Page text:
concepts. It is suggested in this article that the concept of sense
∗ Corresponding author. Tel.: +358 40 7251 891; fax: +358 20 772 040.
E-mail addresses: [email protected]fi (K. Soini), [email protected]fi
(H. Vaarala), [email protected]fi (E. Pouta).
0169-2046/$ – see front matter © 2011 Elsevier B.V. All rights reserved.
doi:10.1016/j.landurbplan.2011.10.002
of place characterizes the complex connections people have with
the environments they encounter, whereas landscape perceptions
refer to the visual aspects and use value of the environment. Sense
of place has particularly been favoured as a concept when examining issues such as place preference, access to and control over
the landscape and natural resources, or meanings and culture in
terms of resource use or the participation of various groups in
local decision making (Cheng, Kruger, & Daniels, 2003; Kruger &
Jakes, 2003; Patterson & Williams, 2005). The concept provides
opportunities to examine the social and cultural processes affecting environmental and landscape valuation, including a broader
range of voices and values, especially those of residents, in landscape planning and policy (Cheng et al., 2003; Relph, 1985; Saar &
Palang, 2009; Soini, 2007). As sense of place is expected to translate into harmony between people and nature, as well as care
for the place, thereby contributing to the aesthetic quality of the
landscape (Birkeland, 2008; Cross, Keske, Lacy, Hoag, & Bastian,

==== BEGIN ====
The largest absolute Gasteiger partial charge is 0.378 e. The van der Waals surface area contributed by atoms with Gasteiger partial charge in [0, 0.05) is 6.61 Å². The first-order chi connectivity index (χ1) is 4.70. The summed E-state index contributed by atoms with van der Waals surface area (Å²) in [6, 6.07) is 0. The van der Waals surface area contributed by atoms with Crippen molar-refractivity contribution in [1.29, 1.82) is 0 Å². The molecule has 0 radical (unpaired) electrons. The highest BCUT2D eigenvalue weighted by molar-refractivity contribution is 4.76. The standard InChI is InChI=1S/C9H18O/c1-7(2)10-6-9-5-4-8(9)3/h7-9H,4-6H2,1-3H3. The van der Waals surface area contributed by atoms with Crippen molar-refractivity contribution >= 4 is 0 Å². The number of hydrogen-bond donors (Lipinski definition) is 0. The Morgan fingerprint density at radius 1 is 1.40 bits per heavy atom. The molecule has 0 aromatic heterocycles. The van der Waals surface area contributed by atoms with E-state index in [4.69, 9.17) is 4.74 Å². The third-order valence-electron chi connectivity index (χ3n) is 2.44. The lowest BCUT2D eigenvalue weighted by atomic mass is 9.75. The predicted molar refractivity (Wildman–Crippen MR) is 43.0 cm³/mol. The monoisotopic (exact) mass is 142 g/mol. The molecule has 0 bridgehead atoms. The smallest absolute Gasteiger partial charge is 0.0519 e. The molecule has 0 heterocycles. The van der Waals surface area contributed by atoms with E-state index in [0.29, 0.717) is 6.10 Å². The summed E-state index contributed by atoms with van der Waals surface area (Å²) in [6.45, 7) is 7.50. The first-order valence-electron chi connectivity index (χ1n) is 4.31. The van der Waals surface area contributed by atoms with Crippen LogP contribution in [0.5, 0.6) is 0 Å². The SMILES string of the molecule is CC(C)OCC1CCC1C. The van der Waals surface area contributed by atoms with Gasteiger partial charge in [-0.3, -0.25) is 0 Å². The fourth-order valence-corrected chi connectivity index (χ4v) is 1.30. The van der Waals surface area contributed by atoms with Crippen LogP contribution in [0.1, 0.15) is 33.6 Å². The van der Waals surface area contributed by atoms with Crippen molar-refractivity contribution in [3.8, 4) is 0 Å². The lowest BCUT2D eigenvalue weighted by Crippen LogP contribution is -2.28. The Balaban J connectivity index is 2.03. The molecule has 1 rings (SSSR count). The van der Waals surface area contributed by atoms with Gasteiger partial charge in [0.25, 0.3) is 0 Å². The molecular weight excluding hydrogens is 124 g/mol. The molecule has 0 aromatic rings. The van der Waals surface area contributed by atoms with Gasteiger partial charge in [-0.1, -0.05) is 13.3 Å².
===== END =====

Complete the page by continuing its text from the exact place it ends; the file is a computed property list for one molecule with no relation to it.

2011; Davenport & Anderson, 2008; Kaltenborn, 1998; Relph, 1985;
Soini, 2007; Stefanovic, 1998; Tuan, 1977; Walker & Ryan, 2008),
it provides an informative concept in an environment with heterogeneous expectations for landscape management (Eisenhauer,
Krannich, & Blahna, 2000; Soini, 2007). Still relatively few studies have been carried out on the relationship between sense of
place and landscape perceptions in rural areas, or on the relationship between sense of place and willingness to contribute to
rural landscape management (Kaltenborn, 1998; Walker & Ryan,
2008).
K. Soini et al. / Landscape and Urban Planning 104 (2012) 124–134
The sense of place or place attachment approach has frequently
been applied in research on second homes and tourism, aiming
to determine the reasons why people visit a particular place (see
Hwang, Lee, & Chen, 2005; Stedman, 2006; Walker & Ryan, 2008).
The concept has also been implemented mainly in urban neighbourhoods (Bonaiuto, Aiello, Perugini, Bonnes, & Ercolani, 1999)
and natural resource politics (Cheng et al., 2003). However, the
methodologies and variables developed for these purposes are not
necessarily applicable when exploring sense of place among rural
residents in their everyday environment, a ‘conventional’ rural area
in the urban fringe.
In the present study, the development of the means to understand the connection between sense of place and the landscape
perceptions of rural residents of a conventional rural Finnish village
represents a new application, adding to knowledge of the applicability of the concept and its measures. Based on a quantitative
survey data set, this article examines how the landscape perceptions of local residents can be understood from the basis of their
sense of place in Nurmijärvi, a municipality located close to the
Helsinki Metropolitan Area in southern Finland that is prone to
urban sprawl and landscape change. The first objective of the article
is to examine the sense of place of local residents with regard to the